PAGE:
The Vegetarian Within Me

One of the outcomes of Shakira’s death is that I have not been able to eat meat in the last 3 weeks.  The very thought of biting into animal flesh is pretty much repulsive to me.  I realize this is an emotional, psychological response to a stressful event, but it also reflects a decision toward which I have been moving for several years, including several flawed forays into the world of vegetarianism.

I have decided to give up animal flesh as a part of my diet.  I can see the eyes rolling, now, and that is okay.  This is a personal decision that I’ve made for myself – not for anyone else.  I have come to the conclusion that I am no longer comfortable with killing flesh and blood animals to acquire my sustenance.  I don’t expect anyone else to follow suit – that is up to each individual and their own comfort zone.

Part of this comes as a result of several years of studying Buddhism, but mostly it comes as a result of my deep and abiding love of animals.  The most humane way of killing an animal for food still results in pain and death for a living creature.  Buddha said, “Even the least of animals fears death.”  I no longer want to contribute to that fear, that pain, or that death.

I know one person who contends the argument about not killing animals for food breaks down when brought to its logical conclusion because it is necessary to kill plants to create food, thus ending the life of a living entity.  Fruitarians aside, that is true.  However, I’ve yet to find a cabbage plant that nuzzles me affectionately, returns my affection, or expresses affection to other cabbage plants – let alone other plants of a different type.  Animals do (rats are among the most affectionate pets I’ve ever had), and risking the accusations of anthropromorphizing, animals express a cognizance that can’t be found in the plant world.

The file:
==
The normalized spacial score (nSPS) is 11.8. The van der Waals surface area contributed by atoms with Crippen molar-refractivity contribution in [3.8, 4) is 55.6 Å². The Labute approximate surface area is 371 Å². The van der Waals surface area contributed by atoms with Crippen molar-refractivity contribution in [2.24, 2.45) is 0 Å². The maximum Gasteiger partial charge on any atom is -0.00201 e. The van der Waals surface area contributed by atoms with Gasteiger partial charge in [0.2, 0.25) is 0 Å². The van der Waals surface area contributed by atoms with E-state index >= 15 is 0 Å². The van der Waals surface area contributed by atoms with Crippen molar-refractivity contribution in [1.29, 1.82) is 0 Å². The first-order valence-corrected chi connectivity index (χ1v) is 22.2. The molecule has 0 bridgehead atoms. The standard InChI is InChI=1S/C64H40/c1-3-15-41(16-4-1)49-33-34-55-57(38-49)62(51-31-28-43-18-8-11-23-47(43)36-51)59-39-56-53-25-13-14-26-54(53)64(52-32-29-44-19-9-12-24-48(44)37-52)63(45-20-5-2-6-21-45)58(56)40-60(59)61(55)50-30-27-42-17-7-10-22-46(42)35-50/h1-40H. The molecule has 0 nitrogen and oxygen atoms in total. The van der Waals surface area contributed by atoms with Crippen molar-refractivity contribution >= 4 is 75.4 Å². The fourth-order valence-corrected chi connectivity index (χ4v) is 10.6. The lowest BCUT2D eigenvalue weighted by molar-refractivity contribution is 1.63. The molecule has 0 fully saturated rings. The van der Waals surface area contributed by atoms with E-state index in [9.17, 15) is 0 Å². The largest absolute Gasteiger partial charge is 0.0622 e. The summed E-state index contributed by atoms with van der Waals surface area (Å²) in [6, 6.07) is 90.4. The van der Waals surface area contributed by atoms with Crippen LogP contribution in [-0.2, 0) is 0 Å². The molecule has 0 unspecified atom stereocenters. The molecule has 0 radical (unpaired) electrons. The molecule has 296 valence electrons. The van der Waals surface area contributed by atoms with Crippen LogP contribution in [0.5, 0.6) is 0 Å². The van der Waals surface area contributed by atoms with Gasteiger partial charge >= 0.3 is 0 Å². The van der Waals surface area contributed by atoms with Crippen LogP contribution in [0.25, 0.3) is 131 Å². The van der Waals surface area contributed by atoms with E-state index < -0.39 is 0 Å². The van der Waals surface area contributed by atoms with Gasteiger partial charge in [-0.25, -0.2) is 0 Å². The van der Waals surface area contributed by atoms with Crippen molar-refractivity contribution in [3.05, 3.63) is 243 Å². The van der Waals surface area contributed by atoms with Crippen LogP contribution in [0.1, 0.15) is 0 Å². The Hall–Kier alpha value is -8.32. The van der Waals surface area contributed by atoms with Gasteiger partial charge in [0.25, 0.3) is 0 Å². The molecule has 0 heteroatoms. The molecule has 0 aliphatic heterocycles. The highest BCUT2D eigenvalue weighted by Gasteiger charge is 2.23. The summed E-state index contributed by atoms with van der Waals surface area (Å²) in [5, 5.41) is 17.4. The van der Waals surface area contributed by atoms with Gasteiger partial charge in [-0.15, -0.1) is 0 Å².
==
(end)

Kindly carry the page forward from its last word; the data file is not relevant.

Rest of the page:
Certainly, the line is arbitrary.  But, each of us has a comfort point for that line.  Most of us in Amercia wouldn’t kill our cats or dogs so we can have something tasty on the table when guests come over on Saturday night, but dog is a delicacy in parts of the world.  I have decided to extend that arbitrary line further and include all animals in my prohibition.

I am not a vegan.  I like cheese, eggs, ice cream and honey a bit too much.  I will continue to wear the leather products I own.   I can’t go back and save the life of the associated animal by tossing out my hiking boots and belts.  However, I probably will consider their replacements a bit more assiduously when the time comes.  No one needs to worry about me trying to convert them to being a vegetarian; as I’ve indicated previously, it’s an individual decision.  Besides, I don’t much like evangelists of any stripe.  However, while I will be as polite as possible, I will have to turn down fleshy fare offered to me, and I will abstain from preparing such fare, too.

Yes, the time may come when I decide that I am once again comfortable with eating or cooking flesh or I am forced by circumstances to stave off starvation by eating flesh.  However, today, at this moment, I can’t do it, and I don’t need to do so.  I think this time something pretty significant will have to occur to cause a change of my mind. 


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